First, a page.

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Pride and Prejudice: Female artists in France and Sweden at Nationalmuseum this autumn
Adrienne Marie Louise Grandpierre-Deverzy, The Studio of Abel du Pujol, 1822. Oil on canvas. Musée Marmottan Monet, Paris. Photo: RMN / René-Gabriel Ojéda.

STOCKHOLM.- Nationalmuseum’s major autumn exhibition Pride and Prejudice opens on 27 September. The focus is on female artists in France and Sweden during the 18th and 19th centuries and their opportunities to become professionals in their field. The show includes works by some of the women who managed to break into the world of the Royal Academies.

Pride and Prejudice – Female Artists in France and Sweden 1750–1860 explores conditions for female artists in France and Sweden during a period of revolutionary social change. The exhibition presents works by some of the French and Swedish women who managed to establish themselves as artists and create a name for themselves at this time. Works by amateurs are also on display, since women of higher standing were expected to master skills such as drawing and embroidery.

The exhibition includes six works by Marie Suzanne Giroust. She was married to artist Alexander Roslin and is The Lady with the Veil in his well-known painting of that name. During her lifetime, she was also a recognised figure, but she later came to be omitted from art history, a fate that she shares with many other female artists. Today only 19 of her works can be identified with any certainty. Giroust was one of the few women to be inducted into France’s Royal Academy of Painting and Sculpture in the late 18th century. Its members had the exclusive opportunity to showcase works at the Salon in Paris, the most important exhibition in France at the time. Within the Royal Academy, there was staunch opposition to female artists. In the mid-18th century, a ceiling was introduced that permitted no more than four members of this gender at any one time.

During this period, family ties or social relations to male artists were crucial in determining women’s opportunities for training and inclusion in the art establishment. Giroust was accepted into the Royal Academy for her high artistic quality, but her husband’s prominence was no doubt also a significant factor. The same was true for other female members: Anne VallayerCoster, Elisabeth Louise Vigée-Lebrun and Adélaïde Labille-Guiard were all under Royal patronage and Marie Thérèse Reboul was married to the director of the French Academy in Rome. In Sweden too, female artists were unable to access the training offered by the Royal Swedish Academy of Fine Arts. Ulrica Fredrica Pasch became the first female member of the Royal Academy in 1773. She was apprenticed to her father, portraitist Lorens Pasch the Elder, and her brother Lorens Pasch the Younger was a professor and director of the Royal Academy. Once again, family ties and relations to established artists were a precondition for admission.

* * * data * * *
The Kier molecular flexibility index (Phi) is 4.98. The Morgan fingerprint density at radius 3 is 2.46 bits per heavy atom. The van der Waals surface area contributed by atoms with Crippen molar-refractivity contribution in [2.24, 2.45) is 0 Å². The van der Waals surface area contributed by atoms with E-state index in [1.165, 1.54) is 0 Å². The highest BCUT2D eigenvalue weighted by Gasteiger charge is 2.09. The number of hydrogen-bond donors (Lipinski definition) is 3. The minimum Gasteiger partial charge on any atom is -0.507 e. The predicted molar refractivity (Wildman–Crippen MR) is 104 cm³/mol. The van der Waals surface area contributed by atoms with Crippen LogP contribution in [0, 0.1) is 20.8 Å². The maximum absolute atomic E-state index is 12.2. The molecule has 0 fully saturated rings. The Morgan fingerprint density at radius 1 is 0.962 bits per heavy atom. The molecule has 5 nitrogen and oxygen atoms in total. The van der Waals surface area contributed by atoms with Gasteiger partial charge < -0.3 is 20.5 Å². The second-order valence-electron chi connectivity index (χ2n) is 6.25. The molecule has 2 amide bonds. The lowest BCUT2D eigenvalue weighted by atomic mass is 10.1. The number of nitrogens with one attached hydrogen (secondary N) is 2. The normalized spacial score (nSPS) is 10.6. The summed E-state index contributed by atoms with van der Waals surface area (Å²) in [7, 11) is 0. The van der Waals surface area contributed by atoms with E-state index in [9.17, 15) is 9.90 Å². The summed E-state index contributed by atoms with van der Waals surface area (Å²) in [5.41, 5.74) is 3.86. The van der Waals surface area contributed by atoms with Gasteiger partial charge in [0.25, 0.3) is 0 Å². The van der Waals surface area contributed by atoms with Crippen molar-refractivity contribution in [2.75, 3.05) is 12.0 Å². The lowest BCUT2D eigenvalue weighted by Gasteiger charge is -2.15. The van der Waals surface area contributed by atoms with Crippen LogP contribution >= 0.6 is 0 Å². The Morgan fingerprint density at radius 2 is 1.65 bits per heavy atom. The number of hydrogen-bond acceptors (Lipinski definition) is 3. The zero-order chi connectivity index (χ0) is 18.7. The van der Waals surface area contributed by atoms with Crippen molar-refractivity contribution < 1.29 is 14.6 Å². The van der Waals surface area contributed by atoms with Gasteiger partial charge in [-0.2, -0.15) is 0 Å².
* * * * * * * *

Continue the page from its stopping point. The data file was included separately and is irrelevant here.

After the French Revolution, the Salon was opened up to all artists. Art was broadened out, enabling women to exhibit on the same terms as men. At the same time, the revolution caused the well-heeled customers to disappear, which affected incomes and the chances of finding good patrons. Women were also still excluded from all public art-related education. Their only chance was to enrol at private art schools such as the studios of Jacques-Louis David and Jean-Baptiste Regnauld. Some of the most eminent female artists had their own students, but these were all women. Soon these exclusively female studios in Paris also began to attract Swedish students.

During the first half of the 19th century, more and more women were able to step out of the shadows and see their career follow an increasingly professional course. In certain areas, such as French miniature painting, women led the field. Portraits were a path to both fame and fortune and, coupled with genre painting, came to form an important area for women artists. Leading figures during the first half of the 17th century include Cécile Hortense HaudebourtLescot and Marguerite Gérard in France, and Maria Röhl, Sophie Adlersparre and Amalia Lindegren in Sweden. Women gained the formal right to become fully-fledged students at the Royal Swedish Academy of Fine Arts in 1864, which is why the exhibition has taken this particular decade as its cut-off point.

Pride and Prejudice is a joint venture with Washington’s National Museum of Women in the Arts, where several of the French works have featured in the exhibition Royalists to Romantics. In Stockholm, they will be complemented with key loans from France plus works from Nationalmuseum and other collections. For many of the works, this will be their first appearance before a Swedish audience. The exhibition comprises around 250 objects, from works in oils and pastels to drawings, miniatures and embroidered artworks. The artists on show include Marie Suzanne Giroust, Anne Vallayer-Coster, Elisabeth Louise Vigée-Lebrun, Adélaïde Labille-Guiard, Marie Thérèse Reboul, Cécile Hortense Haudebourt-Lescot, Marguerite Gérard, Ulrica Fredrica Pasch, Maria Röhl, Sophie Adlersparre and Amalia Lindegren.

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